This is about spiders and crickets.
Jonathan Storm, a behavioural ecologist at the University of South Carolina exposed lab-grown female crickets to wolf spiders whose fangs had been immobilised with wax, then studied the behaviour of their subsequent offspring.
Storm found that cricket infants remained motionless for longer in the presence of spider silk or droppings than the offspring of mothers that had not been exposed to spiders. Staying still is one of the ways that crickets avoid becoming spider food.
Great so far.
Exposing the eggs or juvenile crickets themselves to spider cues did not alter their behaviour, suggesting that mothers had influenced this aspect of their young's behaviour during the egg's production.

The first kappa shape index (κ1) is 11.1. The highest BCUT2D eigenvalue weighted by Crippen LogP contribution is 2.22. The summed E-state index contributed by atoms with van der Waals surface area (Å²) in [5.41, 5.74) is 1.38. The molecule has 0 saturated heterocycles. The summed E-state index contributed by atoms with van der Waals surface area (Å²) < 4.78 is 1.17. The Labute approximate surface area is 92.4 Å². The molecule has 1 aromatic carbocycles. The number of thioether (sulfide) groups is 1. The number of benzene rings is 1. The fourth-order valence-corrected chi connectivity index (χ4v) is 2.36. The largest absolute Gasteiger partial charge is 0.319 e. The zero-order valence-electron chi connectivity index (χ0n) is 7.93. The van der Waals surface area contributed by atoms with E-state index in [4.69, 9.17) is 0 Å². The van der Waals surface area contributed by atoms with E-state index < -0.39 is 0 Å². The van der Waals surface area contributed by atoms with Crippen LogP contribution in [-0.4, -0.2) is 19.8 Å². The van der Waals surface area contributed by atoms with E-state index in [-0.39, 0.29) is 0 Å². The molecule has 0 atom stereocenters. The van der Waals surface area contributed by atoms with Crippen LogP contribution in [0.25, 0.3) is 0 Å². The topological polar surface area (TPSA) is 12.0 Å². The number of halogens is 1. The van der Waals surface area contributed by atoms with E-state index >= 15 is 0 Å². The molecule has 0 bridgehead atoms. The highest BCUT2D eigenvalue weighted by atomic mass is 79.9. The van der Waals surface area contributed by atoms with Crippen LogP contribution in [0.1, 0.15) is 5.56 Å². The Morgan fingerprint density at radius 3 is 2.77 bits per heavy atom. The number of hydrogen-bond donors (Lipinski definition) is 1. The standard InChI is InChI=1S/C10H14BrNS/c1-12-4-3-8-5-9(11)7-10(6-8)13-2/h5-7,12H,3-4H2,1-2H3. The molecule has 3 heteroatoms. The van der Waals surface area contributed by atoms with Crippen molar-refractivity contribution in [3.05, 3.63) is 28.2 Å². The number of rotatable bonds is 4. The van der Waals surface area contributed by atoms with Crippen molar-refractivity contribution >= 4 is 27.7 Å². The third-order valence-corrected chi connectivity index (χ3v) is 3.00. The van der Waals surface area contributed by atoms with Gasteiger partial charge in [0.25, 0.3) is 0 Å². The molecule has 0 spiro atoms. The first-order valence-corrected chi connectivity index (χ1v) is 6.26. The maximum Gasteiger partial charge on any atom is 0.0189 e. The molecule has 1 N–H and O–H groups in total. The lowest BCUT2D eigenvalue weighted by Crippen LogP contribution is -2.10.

Ok, then what?
Wild-caught crickets from spider-rich habitats also produce more cautious offspring than mothers from spider-poor habitats, Storm found.
I think I get it, spiders eat noisy crickets. Did we need to give Mr. Storm a government grant for that revelation?
Storm doesn't know whether the cricket mother's warning is transmitted to the egg via maternal hormones or some other mechanism.
But I think he wants another grant to find out.
I have only one question. Mr Storm, have you nothing else to do?
Cricket, watch out, your spidey senses are telling you portent stuff.